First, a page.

One of the more curious bits about the intense interest in storytelling for business, is that the two most learned writers in the realm of dramatic storytelling, Robert McKee in America, and John Yorke in England, are taking on business storytelling. Both have quite a lot to offer. Both have deep expertise and experience in the real world of drama, including television and cinema. I took a Story for Business course with John Yorke, which I have to say, was seriously eye-opening. It changed a lot for me. I would not be writing these posts, reading these books or thinking about my business the way that I am, were if not for John Yorke and Nick Parker, who helped design John Yorke’s program. That program lives at The Professional Writing Academy in the UK. They do a terrific job. I highly recommend it.
Onto today’s business — three-act structure in which I’m pulling from John Yorke’s book, Into the Woods.
Excerpt from John Yorke: Three-act structure is the cornerstone of drama primarily because it embodies not just the simplest units of Aristotelian (and indeed all) structure; it follows the irrefutable laws of physics. Everything must have a beginning, a middle and an end. Screenwriting teacher Syd Field first articulated the three-act paradigm breaking act structure down to these constituent parts: set-up, confrontation and resolution, with a turning point toward the end of the first (the inciting incident) and second (the crisis) acts.
I want to be careful about diving too deep into drama and in screenwriting. My aim here is to use McKee and Yorke to help us figure out storytelling for business. I want to make sure we’re tacking close to the wind. The reasons that this kind of story structure makes sense for us as business writers are several. This approach helps us to ask better questions. What happened? Who’s story is this? Who or what got in the way? How did the protagonist surmount the obstacles? What are the stakes? This way of working points the way to creating something that is compelling. And there’s an underpinning, a framework to build the story on. So I’m going to offer up another story from the Lucid Content archives.
“There is no greater agony than bearing an untold story inside you.” –Maya Angelou
A client of mine is a gardening / nursery company in Eugene, Oregon. The patriarch of the family (let’s call him Frank) founded, owned, and ran the business for years. Their mainstay product are DIY greenhouses. Here’s an abbreviated version of their story.
Frank takes his family on a short vacation. He leaves a small, translucent box, (a fruit tote) upside down on his lawn. On his return, the grass beneath the tote, is thick, rich, dark green. Trapped, warm air created a greenhouse effect. He learns what the plastic is, orders sheets of it, then goes into his home workshop and in short order, builds a sort of backyard, do-it- yourself greenhouse. Presto! Successful family business. Over the years, thousands of units sold and shipped across the country. The business takes over family life, even the the family home. Teenage daughter HATES this business and everything about it. All is going well until… A supplier of the plastic, the very material that the greenhouses are made of, ships defective material. (We have our antagonist.) Many customers are impacted. The business owners by now are older, they’re tired. Everything they have built, including their integrity, their relationship with employees (unusually stellar) is in jeopardy. There’s a lot at stake. They consider shutting down. But wait! But the once recalcitrant daughter is a grown woman. And, surprise, she is a Master Gardener with an MBA in Business. She BUYS THE COMPANY. Her first efforts fail, the crummy manufacturer won’t help her identify which lots were bad, making it almost impossible to find affected customers. She can’t produce the greenhouse kits until she has a better supplier. In the interim, she ships a comparable – competitor product so her customers can get their needs filled. Finally, she finds a new manufacturer, doubles the 10-year warranty to 20, and in the process, finds a way to make whole those customers who had received bad product, and, ushers her parents gently into retirement and shifts her greenhouse kit marketing campaign to…cannabis.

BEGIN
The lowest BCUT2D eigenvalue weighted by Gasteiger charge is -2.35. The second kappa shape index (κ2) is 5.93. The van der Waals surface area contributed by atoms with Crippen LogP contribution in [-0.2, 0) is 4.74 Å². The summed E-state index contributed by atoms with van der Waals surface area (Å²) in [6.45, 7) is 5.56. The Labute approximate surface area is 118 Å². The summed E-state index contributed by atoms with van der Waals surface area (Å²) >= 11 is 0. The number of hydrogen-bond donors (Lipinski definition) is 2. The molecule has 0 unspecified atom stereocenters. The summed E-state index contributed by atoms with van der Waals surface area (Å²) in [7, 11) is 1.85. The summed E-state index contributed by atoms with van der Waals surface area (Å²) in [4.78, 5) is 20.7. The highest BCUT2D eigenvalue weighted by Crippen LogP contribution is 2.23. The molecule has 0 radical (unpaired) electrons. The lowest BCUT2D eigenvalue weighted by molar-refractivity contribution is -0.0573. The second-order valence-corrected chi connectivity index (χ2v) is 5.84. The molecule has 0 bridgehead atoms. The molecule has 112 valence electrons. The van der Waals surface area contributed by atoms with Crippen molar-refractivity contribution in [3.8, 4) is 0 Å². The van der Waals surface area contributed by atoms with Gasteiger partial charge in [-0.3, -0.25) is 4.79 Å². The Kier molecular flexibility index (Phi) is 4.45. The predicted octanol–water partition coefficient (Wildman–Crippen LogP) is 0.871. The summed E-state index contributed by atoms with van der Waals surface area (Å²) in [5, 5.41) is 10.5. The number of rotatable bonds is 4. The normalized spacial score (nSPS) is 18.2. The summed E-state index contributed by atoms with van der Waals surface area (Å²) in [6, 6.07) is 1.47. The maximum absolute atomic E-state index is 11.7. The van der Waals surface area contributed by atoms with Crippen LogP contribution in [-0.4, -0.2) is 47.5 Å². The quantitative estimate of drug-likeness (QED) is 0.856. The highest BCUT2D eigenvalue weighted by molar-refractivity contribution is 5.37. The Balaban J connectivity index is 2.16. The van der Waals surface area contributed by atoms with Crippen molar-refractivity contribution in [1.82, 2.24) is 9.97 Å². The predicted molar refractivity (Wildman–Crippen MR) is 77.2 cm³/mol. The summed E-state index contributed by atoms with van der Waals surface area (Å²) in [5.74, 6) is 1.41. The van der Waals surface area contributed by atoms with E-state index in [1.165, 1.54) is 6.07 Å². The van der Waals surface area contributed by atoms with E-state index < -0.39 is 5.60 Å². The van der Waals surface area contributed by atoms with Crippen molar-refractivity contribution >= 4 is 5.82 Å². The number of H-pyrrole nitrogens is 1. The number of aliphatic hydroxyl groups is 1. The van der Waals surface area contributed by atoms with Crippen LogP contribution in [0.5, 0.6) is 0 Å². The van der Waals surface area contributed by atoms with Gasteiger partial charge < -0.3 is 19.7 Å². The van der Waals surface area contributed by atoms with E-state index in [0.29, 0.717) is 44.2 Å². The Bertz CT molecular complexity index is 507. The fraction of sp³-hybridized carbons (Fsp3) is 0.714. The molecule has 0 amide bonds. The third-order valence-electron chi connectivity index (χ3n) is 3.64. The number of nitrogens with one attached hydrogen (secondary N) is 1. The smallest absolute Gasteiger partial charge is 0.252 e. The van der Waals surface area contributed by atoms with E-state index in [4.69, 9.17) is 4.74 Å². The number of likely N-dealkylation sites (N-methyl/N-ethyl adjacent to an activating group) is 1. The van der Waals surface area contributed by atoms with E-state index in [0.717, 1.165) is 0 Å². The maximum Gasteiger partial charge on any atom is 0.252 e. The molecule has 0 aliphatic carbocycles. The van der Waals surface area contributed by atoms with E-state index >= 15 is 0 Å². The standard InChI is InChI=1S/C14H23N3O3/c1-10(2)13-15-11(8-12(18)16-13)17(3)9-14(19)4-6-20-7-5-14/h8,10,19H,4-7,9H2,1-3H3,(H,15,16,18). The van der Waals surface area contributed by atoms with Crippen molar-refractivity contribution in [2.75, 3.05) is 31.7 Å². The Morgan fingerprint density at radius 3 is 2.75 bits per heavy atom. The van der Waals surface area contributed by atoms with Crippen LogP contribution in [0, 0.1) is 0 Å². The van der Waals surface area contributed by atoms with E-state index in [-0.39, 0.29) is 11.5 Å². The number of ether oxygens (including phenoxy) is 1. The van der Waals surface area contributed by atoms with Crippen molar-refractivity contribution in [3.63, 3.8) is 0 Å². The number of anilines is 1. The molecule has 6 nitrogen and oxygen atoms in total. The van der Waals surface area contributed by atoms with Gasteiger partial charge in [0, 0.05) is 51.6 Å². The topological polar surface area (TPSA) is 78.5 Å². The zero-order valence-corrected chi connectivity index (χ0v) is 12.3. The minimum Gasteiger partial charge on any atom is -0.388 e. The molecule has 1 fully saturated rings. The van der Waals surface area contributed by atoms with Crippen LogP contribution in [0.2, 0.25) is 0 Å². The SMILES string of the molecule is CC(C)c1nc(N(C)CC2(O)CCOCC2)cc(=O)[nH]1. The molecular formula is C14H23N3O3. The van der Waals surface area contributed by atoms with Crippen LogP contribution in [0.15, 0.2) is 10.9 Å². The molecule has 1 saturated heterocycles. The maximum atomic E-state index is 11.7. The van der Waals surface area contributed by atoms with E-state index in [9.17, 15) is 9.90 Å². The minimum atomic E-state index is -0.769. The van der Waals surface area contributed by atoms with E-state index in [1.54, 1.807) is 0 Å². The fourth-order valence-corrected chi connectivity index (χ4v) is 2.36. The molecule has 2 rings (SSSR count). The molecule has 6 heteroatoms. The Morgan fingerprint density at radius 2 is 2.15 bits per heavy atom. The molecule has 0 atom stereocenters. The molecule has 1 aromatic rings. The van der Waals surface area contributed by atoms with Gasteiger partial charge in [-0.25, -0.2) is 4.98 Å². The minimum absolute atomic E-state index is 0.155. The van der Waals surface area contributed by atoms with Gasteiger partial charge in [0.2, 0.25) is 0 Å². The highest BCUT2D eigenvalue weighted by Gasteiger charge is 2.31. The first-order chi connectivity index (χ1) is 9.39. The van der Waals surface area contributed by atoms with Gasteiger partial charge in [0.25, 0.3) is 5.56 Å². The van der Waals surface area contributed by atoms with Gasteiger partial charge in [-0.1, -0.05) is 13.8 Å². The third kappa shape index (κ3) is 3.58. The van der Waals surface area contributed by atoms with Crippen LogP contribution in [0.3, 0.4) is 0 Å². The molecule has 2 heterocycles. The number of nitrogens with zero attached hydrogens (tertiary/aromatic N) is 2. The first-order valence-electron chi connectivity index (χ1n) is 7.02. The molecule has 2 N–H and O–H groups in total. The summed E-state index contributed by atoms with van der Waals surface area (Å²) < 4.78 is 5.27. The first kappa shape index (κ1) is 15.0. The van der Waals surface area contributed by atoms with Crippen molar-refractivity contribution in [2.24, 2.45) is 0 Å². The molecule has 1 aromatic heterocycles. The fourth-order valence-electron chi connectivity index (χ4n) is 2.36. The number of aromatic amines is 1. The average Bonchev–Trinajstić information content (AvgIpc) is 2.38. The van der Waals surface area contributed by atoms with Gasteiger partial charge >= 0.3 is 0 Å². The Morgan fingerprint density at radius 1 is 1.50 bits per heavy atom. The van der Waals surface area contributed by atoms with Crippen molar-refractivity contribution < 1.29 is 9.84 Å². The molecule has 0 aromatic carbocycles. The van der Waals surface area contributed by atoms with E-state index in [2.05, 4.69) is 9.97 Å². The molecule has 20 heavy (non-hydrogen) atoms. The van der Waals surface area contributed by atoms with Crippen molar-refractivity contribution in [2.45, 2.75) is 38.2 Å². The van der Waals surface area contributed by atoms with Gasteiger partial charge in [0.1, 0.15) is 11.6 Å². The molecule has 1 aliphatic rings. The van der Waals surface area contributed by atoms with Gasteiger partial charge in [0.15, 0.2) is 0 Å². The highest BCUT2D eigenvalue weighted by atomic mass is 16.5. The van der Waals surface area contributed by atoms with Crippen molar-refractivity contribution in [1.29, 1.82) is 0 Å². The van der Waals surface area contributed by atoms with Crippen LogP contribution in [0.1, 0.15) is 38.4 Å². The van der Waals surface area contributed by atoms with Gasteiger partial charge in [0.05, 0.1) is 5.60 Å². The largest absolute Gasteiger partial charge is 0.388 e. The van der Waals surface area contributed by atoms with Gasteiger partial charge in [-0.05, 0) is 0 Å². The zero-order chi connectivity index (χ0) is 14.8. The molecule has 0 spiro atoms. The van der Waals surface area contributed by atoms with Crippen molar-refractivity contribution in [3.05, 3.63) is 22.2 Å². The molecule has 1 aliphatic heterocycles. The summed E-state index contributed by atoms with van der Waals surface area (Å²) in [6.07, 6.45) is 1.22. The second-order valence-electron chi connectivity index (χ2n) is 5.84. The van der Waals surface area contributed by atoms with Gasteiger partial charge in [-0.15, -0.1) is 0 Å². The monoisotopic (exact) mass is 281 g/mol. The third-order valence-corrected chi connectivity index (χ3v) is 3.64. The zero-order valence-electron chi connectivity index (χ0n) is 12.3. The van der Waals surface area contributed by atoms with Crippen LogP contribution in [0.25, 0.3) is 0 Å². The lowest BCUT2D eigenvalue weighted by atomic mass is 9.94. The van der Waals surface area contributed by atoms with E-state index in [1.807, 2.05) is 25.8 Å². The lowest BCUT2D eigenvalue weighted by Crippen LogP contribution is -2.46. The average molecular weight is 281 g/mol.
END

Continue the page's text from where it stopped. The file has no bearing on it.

Act I: formation of the company.
Turning point or inciting incident: Manufacturer ships defective materials, company survival at stake.
Act II: Daughter buys the company
Crisis point in Act II: Daughter cannot identify all the customers who got bad product, reputation at stake…ships competitor product…
Act III: Daughter finds new manufacturer, doubles warranty, finds affected customers, makes them whole, parents retire…
Whether we want to structure our stories along certain well-traveled paths or not, it’s often the case that stories organically conform to certain types of structure. Even David Mamet says so.
Excerpt from John Yorke: In simple terms, human beings order the world dialectically. Incapable of perceiving randomness, we insist on imposing order on new phenomena, any new information that comes our way. It’s thesis, antithesis, synthesis. As David Mamet says: ‘Dramatic structure is not arbitrary — or even a conscious invention. It is an organic codification of the human mechanism for ordering information. Event, elaboration, denouement; thesis, antithesis, synthesis; boy meets girl, boy loses girl, boy gets girl; act one, act two, act three.”
Image credit: The Dance Class, Edgar Degas 1874